The length of the average stay often exceeded the recommended length of time at each facility (four hours), as well. Kearney and Geneva averaged confinement durations of 20.8 and 50.24 hours, respectively. Others were slightly lower, as in the case of a county facility in Lancaster, which averaged 14.15 hour stays. However, employees at Lancaster likely sentenced a higher volume of children to confinement, considering the total number of days spent in solitary at the facility was 455.85; though the stays were relatively short, they were distributed across a high number of students and were still longer than recommended. The ACLU noted Lancaster’s solitary logs “demonstrate the seemingly often arbitrary and subjective use of solitary confinement as a form of punishment.”

The Nebraska Correctional Youth Facility in Douglas County, which ranked highest for its longest individual stay — 90 days — ranked second highest in the average length of punishment: 187.66 hours, or nearly eight days. Children spent 2,021.04 total days in solitary confinement. Further, Madison County’s state-run Northeast NE Juvenile Services Center had the longest average stay: 189.16 hours. The total days spent in solitary by all juvenile inmates was 1,064.

According to the ACLU, this problem disproportionately affects minorities. Though only 20% of youth in Nebraska are “of color,” the ACLU reports, they make up 55% of the juvenile detention population in the state.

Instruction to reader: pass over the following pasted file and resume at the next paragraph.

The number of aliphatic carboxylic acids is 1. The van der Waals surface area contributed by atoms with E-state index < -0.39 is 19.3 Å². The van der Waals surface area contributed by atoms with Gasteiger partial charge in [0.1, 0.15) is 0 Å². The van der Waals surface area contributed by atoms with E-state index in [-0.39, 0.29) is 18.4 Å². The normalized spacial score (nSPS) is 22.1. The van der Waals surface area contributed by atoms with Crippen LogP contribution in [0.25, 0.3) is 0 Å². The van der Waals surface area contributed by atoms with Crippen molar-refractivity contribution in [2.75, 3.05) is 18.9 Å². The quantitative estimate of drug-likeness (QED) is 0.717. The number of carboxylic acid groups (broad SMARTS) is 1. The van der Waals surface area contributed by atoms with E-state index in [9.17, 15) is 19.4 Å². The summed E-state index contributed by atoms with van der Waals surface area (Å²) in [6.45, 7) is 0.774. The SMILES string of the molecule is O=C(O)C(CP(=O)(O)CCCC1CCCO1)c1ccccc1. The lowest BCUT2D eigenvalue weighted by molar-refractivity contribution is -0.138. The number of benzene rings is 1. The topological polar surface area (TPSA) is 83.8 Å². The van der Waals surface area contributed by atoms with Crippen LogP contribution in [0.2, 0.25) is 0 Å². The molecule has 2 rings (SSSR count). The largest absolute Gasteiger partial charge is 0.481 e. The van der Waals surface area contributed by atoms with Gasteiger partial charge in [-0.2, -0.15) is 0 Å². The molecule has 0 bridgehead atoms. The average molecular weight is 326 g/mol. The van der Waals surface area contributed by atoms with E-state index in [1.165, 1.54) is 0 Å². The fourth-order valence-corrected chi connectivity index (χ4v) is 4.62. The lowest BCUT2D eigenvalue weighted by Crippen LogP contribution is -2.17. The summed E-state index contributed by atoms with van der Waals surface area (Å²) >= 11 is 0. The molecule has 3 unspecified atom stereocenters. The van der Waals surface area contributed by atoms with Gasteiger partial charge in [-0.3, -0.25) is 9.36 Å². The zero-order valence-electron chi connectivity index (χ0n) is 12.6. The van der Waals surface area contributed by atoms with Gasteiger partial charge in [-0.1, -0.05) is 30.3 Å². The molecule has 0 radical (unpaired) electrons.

Regardless of race, the ACLU suggested the overuse of the punishment occurs because “The lack of statewide standards leaves facilities with far too much discretion, often resulting in the use of solitary confinement for improper or unnecessary purposes.” While some facilities allow students to attend educational activities while in solitary, others enforce complete isolation. The inciting activities of students are equally arbitrary.

Citing official logs detailing children sentenced to the punishment, the Nebraska ACLU noted one student was sent for rummaging through garbage to look for cookies, failing to stop when asked. Another was doing pull ups on a window ledge. One passed a note in class, yet another was caught talking in the hallway, and one deviant had a thread from a sock in their mouth . Most egregiously, two instances of solitary confinement were prompted after children were determined to have an “excessive” number of books. Often, the punishment excludes the child from attending educational classes or so much as socializing with other children, further limiting their ability to learn.